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Tomato ripening on the vine

Tomatoes are one of the most popular and easiest crops to grow. If you provide everything the tomato plant needs, then you will probably have more tomatoes than you’ll know what to do with.

To grow tomatoes there are a few things you should really pay attention to, and they are: sunlight, moisture, food (nutrients in the soil) and temperature.

Sunlight –

Tomato plants need full sun (6-8 hours a day) to flower and produce fruit. The plants will grow in less light but won’t flourish and thrive and bear the bumper crops you dream of when planting tomatoes.

Moisture –

Tomato plants need a even supply of water, without droughts and floods. With too little water and the plants suffer and won’t bloom and produce. With too much water the roots can’t get air. The drought and flood type of watering will affect the fruit as well, causing splitting. When watering it is important to water slowly and deeply to encourage the roots to go deep. Water around the roots and try to keep the leaves dry. Keeping the leaves dry will prevent diseases.

Food –

To produce fruit, the plant needs food. It gets its food through it roots and there should be a ready supply of nutrients in the soil to nourish the plant. Nutrients can be added by fertilizers or by organic material such as compost.

Temperature –

The tomato plant needs moderate night temperatures (55′-75′) to bear tomatoes. Also, living in a cold climate, it can be very tempting to plant tomato seedlings on a beautiful spring day, but if the night temperatures drop, the plants will suffer. It’s best to wait until the soil has warmed a bit and all danger of frost has past.

Of course there are other factors that affect how well your plants do, such as weeds, insects (good and bad), diseases and a strong support to grow on.

Weeds –

Weeds compete for the food and water available to the tomato plants. If they are larger than the plant, they can also compete for the sunlight. Keeping the garden free of weeds is not only better for the vegetable plants, but easier on the gardener. It’s much harder to tend the plants and harvest the vegetables without the weeds crowding around and choking them out.

Insects –

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Tomato Horn Worm

There are beneficial insects in the garden and sometimes they can be hard to distinguish from the bad guys. One of the most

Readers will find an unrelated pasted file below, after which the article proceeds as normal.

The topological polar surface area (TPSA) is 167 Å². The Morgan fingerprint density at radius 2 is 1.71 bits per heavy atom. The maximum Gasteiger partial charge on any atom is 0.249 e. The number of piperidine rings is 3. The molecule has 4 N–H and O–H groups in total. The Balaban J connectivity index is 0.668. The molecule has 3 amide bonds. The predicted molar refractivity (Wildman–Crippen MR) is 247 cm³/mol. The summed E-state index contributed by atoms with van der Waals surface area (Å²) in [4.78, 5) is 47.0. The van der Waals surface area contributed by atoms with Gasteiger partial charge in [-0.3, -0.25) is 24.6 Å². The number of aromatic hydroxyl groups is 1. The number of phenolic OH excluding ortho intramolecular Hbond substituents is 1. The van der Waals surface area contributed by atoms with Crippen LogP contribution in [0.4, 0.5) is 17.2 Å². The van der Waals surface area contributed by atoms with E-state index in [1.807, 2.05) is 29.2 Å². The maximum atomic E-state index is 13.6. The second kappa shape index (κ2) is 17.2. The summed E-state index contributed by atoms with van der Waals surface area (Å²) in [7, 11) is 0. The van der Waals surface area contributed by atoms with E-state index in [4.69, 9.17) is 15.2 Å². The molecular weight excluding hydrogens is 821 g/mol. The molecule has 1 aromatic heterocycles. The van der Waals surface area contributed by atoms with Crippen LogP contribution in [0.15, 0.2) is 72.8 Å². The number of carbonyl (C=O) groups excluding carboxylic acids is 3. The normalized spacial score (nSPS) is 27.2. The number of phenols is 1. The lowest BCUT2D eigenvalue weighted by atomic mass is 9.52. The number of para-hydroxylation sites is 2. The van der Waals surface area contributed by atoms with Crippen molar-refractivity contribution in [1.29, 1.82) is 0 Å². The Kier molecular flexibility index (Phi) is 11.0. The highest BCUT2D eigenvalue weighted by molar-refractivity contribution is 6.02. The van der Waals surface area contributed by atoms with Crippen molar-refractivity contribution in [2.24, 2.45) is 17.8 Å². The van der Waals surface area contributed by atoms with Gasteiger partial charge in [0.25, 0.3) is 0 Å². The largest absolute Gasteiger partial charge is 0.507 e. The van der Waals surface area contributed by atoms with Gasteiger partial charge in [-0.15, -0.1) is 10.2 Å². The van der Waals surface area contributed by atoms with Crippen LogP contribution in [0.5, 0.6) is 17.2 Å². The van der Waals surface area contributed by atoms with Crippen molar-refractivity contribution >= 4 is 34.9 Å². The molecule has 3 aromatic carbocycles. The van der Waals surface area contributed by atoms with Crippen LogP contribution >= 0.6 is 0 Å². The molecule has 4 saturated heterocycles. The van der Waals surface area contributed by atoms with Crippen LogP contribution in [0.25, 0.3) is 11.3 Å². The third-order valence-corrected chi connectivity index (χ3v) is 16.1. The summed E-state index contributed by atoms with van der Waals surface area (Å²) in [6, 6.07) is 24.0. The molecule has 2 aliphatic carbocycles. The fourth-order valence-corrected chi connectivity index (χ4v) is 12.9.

common ‘bad guys’ is the Tomato Horn Worm. If you find all the leaves gone one day on a healthy plant, then you can be sure there is a big fat tomato worm somewhere in the vicinity. They blend in so well with the plants that it can be very hard to find

them. If you can spot them when they have just started on a plant, then you can minimize the damage they will do. In this picture you will see that the stems in the background have been stripped.

Diseases –

Check out this site for information on diseases that affect tomato plants:
http://vegetablemdonline.ppath.cornell.edu/DiagnosticKeys/TomWlt/TomWiltKey.html

Supports –

The most common support used for growing tomatoes is the cone shaped wire cages commonly sold in garden centers. In my opinion, this is the most useless type of support. They are never tall enough, and as the plant grows and gets top-heavy and laden with tomatoes, these cages are easily tipped over.

It’s much better to find or make cylinders or square cages out of garden fencing that are 24″ in diameter and 5 feet high. The wire weave needs to be large enough that you’ll be able to easily get your hand inside to pick the fruit. The advantage of this way of supporting the plants is that no tying is needed. The plant is allowed to grow naturally without pruning.

Another way of supporting the tomatoes is with a tripod made of bamboo poles which have been lashed together about 1′ from one end. Spread these out and dig them into the ground as deeply as you can leaving at least 6′ above the ground.

Single or two stake (8 foot long 2″ x 2″) method will also work. The plant must be tied to the stake or stakes and the stake must be in the ground deep enough (2 feet) to support the weight of the plant. I’ve even used three stakes and it makes it easier to balance the plant if the stakes are far enough apart.

Tomato stakes needs to be strong (tomato plants with tomatoes are heavy), tall and the plants and tomatoes need to be accessible.